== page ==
There is no good reason not to change the name of our sports teams

Our “Scottish heritage” is borrowed and shouldn’t be used to justify problematic names

Is McFogg even a real Scottish terrier? Image courtesy of @SFU Twitter account

By: Nicole Magas, Opinions Editor

The recent Black Lives Matter protests around the world have turned a new page in the chapter of global anti-racist conversations. Locally, SFU’s athletics teams’ name has once again been the subject of critical scrutiny. Admittedly, playing under a name like “The Clan” isn’t great optics for a supposedly liberal university like SFU. It’s incredibly insensitive to the teams and players we compete against who associate such a name with the KKK — particularly those players in the US. Frankly, the name is cringy under the best of circumstances, and for too long awkward gestures to our supposed Scottish heritage have been used as an explanation for why the name hasn’t yet changed in our 55-year history.

Honestly, at this point in time, history is not enough to justify keeping a name that not only causes offense, but endangers our players as well. Those who cry the loudest against the removal of racist colonial icons or names appeal to history as a basis for resisting progressive change. Yet some histories — especially white colonial history — shouldn’t be put on a pedestal. Aside from the fact that using history as a justification to continue celebrating people and events that oppress others is a pretty shitty thing to do, the history that these appeals are based on is often romanticized at best or flat out incorrect at worst. In the case of SFU’s Scottish history, it’s a little bit of both.

Like our campus’s legendary prison architecture or the opening of the SUB, SFU’s Scottish “heritage” is more fabrication than fact. As SFU history alumni Georgia Twiss articulates, SFU’s connection to Scottish history was from its inception more about piggy-backing on the clout of established Scottish nobility than anything else. In Twiss’s words, “Simon Fraser symbolized a prestigious sense of historical continuity and heritage that was lacking in the locally-branded ‘Instant University’.” And while you may be thinking, “Of course, we’re named after one of the first European explorers in Western Canada,” you should know that’s not even the Simon Fraser she’s talking about.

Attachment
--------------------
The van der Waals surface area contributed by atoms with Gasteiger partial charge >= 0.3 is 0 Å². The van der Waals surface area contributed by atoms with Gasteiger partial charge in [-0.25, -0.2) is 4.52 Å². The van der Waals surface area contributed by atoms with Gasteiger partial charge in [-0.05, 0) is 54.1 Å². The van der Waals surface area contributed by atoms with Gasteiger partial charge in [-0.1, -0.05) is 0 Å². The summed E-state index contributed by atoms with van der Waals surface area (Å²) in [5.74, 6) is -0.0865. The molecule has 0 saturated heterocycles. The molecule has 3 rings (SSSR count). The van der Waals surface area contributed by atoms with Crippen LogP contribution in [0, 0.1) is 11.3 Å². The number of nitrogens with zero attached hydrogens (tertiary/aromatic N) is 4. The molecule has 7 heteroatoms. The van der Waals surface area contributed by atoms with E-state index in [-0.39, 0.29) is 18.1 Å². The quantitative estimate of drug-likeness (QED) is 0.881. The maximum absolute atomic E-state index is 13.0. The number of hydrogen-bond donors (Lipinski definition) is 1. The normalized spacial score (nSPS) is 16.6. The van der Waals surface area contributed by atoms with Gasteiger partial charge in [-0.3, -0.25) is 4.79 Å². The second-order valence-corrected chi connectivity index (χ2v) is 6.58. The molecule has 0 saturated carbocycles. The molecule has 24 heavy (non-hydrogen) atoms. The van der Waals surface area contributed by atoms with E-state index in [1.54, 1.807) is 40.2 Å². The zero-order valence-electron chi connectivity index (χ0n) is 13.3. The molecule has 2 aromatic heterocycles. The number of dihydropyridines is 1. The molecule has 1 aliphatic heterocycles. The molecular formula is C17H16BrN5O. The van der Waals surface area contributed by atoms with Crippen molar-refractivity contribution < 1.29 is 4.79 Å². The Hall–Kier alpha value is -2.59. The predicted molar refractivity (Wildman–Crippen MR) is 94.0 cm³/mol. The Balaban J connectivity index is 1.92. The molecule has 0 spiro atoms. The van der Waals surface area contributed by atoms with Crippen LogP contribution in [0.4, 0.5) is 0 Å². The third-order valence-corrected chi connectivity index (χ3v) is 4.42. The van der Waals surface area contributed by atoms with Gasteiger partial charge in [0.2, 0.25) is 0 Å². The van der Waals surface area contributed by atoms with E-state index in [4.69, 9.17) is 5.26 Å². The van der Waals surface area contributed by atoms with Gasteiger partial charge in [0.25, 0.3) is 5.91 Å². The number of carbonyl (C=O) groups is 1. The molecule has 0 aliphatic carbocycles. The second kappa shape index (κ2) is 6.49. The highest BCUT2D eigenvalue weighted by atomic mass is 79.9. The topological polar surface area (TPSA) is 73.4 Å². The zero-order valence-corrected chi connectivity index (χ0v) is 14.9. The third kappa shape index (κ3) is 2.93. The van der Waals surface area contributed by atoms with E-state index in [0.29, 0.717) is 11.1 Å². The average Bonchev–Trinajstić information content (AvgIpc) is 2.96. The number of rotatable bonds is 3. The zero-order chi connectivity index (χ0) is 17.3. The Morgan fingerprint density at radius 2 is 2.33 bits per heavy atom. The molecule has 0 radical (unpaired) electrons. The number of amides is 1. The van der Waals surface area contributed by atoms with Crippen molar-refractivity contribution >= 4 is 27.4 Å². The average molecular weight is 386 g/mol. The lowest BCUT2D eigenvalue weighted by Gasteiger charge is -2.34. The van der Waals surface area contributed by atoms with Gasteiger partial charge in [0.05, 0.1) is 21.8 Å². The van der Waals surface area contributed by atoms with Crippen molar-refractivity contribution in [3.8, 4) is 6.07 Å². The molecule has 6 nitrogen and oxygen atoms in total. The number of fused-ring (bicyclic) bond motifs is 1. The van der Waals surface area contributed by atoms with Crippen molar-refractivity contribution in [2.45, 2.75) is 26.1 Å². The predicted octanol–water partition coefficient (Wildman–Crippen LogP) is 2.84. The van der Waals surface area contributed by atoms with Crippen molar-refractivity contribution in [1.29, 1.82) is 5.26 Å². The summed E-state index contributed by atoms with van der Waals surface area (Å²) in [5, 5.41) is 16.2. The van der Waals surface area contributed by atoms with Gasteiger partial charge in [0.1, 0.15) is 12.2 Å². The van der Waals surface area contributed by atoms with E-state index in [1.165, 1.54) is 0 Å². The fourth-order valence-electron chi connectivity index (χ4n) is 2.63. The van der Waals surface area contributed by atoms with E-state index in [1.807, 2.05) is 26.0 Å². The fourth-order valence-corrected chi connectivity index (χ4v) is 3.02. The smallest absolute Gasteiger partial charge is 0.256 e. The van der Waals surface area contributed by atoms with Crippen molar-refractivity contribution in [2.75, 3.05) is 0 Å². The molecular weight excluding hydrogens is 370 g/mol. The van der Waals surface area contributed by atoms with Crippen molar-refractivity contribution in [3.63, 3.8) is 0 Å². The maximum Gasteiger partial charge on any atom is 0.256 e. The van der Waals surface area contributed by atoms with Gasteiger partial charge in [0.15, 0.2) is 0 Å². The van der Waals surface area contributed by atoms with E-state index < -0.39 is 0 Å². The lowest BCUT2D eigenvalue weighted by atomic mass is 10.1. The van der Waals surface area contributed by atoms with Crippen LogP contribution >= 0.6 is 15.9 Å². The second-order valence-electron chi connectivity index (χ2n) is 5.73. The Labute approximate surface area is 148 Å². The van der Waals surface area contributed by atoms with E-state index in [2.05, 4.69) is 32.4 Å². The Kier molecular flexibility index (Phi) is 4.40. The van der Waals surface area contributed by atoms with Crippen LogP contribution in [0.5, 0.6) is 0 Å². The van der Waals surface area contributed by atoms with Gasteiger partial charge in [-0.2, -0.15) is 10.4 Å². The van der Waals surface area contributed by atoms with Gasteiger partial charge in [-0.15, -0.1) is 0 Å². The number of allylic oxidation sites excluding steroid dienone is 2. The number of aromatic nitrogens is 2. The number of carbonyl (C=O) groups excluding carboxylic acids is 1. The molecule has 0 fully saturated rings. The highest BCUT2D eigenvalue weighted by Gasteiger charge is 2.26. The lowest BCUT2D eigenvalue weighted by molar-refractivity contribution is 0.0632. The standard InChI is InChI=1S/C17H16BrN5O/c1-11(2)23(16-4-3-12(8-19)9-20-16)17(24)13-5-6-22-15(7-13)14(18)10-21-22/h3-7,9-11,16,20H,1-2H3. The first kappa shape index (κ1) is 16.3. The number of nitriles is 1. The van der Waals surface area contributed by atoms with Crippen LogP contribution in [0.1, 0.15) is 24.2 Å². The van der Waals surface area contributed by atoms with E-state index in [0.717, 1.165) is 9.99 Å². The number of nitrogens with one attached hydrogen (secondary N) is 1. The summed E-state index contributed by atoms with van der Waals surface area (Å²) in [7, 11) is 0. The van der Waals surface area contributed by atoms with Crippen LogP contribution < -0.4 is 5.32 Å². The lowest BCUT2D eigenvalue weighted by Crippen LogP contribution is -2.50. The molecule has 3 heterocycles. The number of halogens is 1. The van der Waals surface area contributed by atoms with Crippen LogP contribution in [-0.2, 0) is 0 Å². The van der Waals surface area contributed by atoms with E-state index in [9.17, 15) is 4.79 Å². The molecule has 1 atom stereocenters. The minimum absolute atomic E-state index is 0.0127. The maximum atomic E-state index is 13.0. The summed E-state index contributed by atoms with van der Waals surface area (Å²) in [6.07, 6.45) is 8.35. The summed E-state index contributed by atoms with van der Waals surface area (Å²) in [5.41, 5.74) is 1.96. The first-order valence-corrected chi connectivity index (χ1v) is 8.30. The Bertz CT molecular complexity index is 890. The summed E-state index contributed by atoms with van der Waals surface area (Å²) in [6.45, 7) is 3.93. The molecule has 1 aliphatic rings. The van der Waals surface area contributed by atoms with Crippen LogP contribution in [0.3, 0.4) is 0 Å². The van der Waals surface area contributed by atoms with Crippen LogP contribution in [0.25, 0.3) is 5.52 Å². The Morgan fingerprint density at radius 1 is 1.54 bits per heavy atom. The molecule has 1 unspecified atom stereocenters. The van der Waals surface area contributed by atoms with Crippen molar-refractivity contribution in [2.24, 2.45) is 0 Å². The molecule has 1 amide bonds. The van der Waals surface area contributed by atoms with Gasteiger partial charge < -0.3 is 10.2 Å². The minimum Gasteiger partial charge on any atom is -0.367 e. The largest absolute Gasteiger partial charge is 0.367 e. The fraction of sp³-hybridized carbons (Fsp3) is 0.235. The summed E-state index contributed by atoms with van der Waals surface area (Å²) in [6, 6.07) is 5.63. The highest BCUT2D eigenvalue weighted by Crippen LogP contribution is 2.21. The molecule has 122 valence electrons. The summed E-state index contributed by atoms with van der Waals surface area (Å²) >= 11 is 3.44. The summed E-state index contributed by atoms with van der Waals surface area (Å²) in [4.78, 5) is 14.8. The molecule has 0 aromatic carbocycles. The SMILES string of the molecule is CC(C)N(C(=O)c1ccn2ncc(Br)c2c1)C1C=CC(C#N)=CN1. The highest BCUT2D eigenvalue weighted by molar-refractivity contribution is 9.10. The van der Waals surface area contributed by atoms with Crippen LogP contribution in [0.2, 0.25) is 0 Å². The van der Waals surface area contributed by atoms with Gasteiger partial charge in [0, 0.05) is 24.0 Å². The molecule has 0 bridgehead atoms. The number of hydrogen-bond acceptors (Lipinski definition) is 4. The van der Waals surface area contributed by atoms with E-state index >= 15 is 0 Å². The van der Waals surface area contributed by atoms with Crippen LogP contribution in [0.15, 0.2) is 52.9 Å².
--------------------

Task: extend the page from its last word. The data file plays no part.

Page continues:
SFU gets its name, its crest, its motto, and the name of its athletics teams from the much more contemporary “Simon Fraser, 15th Lord Lovat, Chief of Clan Fraser of Lovat” in a bid to adopt a sense of precedence it didn’t, at the time, possess. This is akin to sitting next to the cool kids day after day, until everyone else just assumes you’re cool too. There is nothing in the “manufactured history” of our Canadian university that is so inherently Scottish that it must remain beholden to names that are detrimental to our students and our relationships with other institutions. 

Our university was founded in the heart of the Civil Rights movement. It should have been apparent to anyone not dedicated to crafting prestige out of a faux connection with Scottish nobility that a team name like “The Clan” — or the Clansmen as it was originally called — was a bit problematic. But regardless of whatever cultural or ideological blinders the university’s founders had at the time, the fact remains that this name has been allowed to continue for 55 years. And while objection has naturally been raised in that time, the university has yet to meaningfully address what it calls a “difficult issue.”

Over the last half century our school has built a diverse community of students and faculty, with a rich, expanding tradition of campus activism. We long ago lost the need to associate ourselves with the upper echelons of an antiquated, foriegn class system — if we ever truly had such a need. Surely there’s some other name we could pull from our annals to rebrand our sports teams that’s better than “The Clan.”

After all, what’s in a name? A football team by any other name would still lose just as many games.